Movie Studio+DVD (http://www.sonymediasoftware.com/products/showproduct.asp?pid=967)
    DVDMaestro*

    * Spruce Technology, the company that made DVDMaestro, was purchased by Apple and DVDMaestro is no longer produced, but you may be able to find an existing copy for sale. If you need a newer version of the software you should look into DVD Studio Pro for Mac OSX.
     
    Last edited: Dec 1, 2005
  4. vurbal

    vurbal Administrator Staff Member

    Joined:
    Nov 30, 2002
    Messages:
    3,102
    Likes Received:
    0
    Trophy Points:
    66
    3. What are the requirements for DVD compliant video

    The DVD standard allows several standards for resolution and framerates. Which combinations are compliant for a given DVD depends partly on what standard it's authored to (NTSC or PAL) and partly on whether it's MPEG-2 or MPEG-1 video.

    NTSC:
    Framerate
    - 29.97fps
    - 23.976fps w/pulldown *

    MPEG-2 Resolution
    - 720x480
    - 704x480
    - 352x480
    - 352x240

    MPEG-1 Resolution
    - 352x240

    * All NTSC video is read at 29.97fps but most film sources are actually encoded at 23.976fps and pulldown is used to make the player's MPEG decoder repeat some information so the effective framerate is 29.97fps. Your DVD authoring software may do this for you or you may have to do it before using the video for your DVD.

    PAL:
    Framerate
    - 25fps

    MPEG-2 Resolution
    - 720x576
    - 704x576
    - 352x576
    - 352x288

    MPEG-1 Resolution
    - 352x288
     
    Last edited: Nov 28, 2005
  5. vurbal

    vurbal Administrator Staff Member

    Joined:
    Nov 30, 2002
    Messages:
    3,102
    Likes Received:
    0
    Trophy Points:
    66
    4. What are the requirements for DVD compliant audio?

    The DVD specifications allow for LPCM (uncompressed), AC-3 (Dolby Digital), MPEG Audio, and DTS (Digital Theater Systems). The official requirement is that all NTSC discs must have at least 1 AC-3 or LPCM audio stream, while all PAL discs must have at least 1 AC-3, LPCM, or MPEG Audio stream. Because of this (and because DTS support is optional in DVD players) it's generally not a good idea to have only DTS audio on a DVD, however if you have a player and stereo that support DTS it may not be a problem. MPEG Audio is also questionable on some players. You may run across an NTSC player that doesn't support it (though this is rare) and you may not be able to output it using a digital connection.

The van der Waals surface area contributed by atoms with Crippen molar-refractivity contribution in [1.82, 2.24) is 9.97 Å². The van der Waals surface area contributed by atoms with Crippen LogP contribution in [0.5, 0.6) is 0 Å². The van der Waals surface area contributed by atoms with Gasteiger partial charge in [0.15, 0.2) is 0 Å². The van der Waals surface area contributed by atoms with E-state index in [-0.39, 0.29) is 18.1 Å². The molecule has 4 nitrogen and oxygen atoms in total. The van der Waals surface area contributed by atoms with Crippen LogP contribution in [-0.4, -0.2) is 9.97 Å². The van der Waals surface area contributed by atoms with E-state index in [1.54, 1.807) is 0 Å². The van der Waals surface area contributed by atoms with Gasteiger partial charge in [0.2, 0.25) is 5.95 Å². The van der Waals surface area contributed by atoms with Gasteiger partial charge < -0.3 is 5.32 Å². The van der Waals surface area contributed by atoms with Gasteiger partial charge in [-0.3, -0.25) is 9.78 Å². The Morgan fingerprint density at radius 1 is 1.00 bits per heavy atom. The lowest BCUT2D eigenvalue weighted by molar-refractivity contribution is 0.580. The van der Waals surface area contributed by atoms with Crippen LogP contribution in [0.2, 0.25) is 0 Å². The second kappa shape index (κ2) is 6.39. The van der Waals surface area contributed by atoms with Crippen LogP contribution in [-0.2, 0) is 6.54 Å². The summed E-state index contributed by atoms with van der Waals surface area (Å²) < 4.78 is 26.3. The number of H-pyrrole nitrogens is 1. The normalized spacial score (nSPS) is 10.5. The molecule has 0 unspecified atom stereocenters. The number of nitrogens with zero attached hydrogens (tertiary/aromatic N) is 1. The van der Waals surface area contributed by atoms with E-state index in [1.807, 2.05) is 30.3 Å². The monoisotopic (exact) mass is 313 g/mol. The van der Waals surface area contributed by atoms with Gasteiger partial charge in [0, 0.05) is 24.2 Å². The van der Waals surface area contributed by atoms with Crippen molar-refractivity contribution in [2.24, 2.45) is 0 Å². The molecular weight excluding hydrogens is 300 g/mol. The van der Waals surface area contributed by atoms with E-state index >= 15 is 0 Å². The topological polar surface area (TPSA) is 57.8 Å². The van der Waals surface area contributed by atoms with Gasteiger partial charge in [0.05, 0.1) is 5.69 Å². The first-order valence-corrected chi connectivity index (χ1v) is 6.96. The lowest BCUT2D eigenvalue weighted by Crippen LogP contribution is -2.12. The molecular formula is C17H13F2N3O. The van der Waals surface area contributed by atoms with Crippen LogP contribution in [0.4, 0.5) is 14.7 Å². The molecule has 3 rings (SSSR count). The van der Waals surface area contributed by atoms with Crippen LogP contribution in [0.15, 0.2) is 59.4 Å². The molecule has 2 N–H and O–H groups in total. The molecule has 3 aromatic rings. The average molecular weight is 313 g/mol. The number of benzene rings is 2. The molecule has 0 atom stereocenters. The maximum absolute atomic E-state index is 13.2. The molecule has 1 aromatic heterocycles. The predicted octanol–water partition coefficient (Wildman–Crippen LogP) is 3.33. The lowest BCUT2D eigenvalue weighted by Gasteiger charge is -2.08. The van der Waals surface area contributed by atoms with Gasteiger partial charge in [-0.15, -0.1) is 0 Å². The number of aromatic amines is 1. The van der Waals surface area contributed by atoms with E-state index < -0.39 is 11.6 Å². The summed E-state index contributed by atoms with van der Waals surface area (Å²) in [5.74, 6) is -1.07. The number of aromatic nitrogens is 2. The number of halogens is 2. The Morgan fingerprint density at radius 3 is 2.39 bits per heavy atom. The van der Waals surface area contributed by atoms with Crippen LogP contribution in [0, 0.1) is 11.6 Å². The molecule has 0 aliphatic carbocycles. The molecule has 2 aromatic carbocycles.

LPCM
    LPCM audio may be sampled at 16, 20, or 24 bits, with a frequency of either 48kHz or 96kHz, and up to 8 channels, but using anything other than 2 channel/16 bit/48kHz LPCM doesn't work correctly (or at all) on some players.

    AC-3
    AC-3 audio may be sampled at up to 24 bits, with a frequency of 48kHz, and anywhere from 1 to 7.1 channels. AC-3 is generally categorized by bitrate, and the DVD specifications allow for bitrates between 64kbps and 448kbps. 2 channel AC-3 audio is generally encoded at 192kbps, while 5.1 channel is normally at either 384kbps or 448kbps.

    MPEG Audio
    According to the DVD specifications MPEG Audio is only supported on PAL players, but in reality most NTSC players can play it, especially if they also play VCD or SVCD. MPEG audio may be sampled at 16, 20, or 24 bits, at 48kHz, with anywhere from 1 to 7.1 channels. Like AC-3, MPEG audio may be encoded at different bitrates, although the range is 32kbps to 912 kbps. Like LPCM, playback of anything other than 2 channel/16 bit/48kHz MPEG audio can vary from 1 player to another.
     
    Last edited: Nov 28, 2005
  6. vurbal

    vurbal Administrator Staff Member

    Joined:
    Nov 30, 2002
    Messages:
    3,102
    Likes Received:
    0
    Trophy Points:
    66
    5. What software can I use to encode audio to AC-3?

    Most of the time AC-3 encoders are sold either as part of, or an add-on to, DVD authoring or video editing software, but you can get a standalone encoder. You can find freeware encoders, but they generally aren't completely standards compliant, and are never licensed by Dolby Labs.

    Freeware Standalone Encoders
    FFMPEG (http://ffmpeg.sourceforge.net/index.php)
    BeSweet w/AC3ENC plugin (http://dspguru.doom9.net/)

    Home Standalone Encoders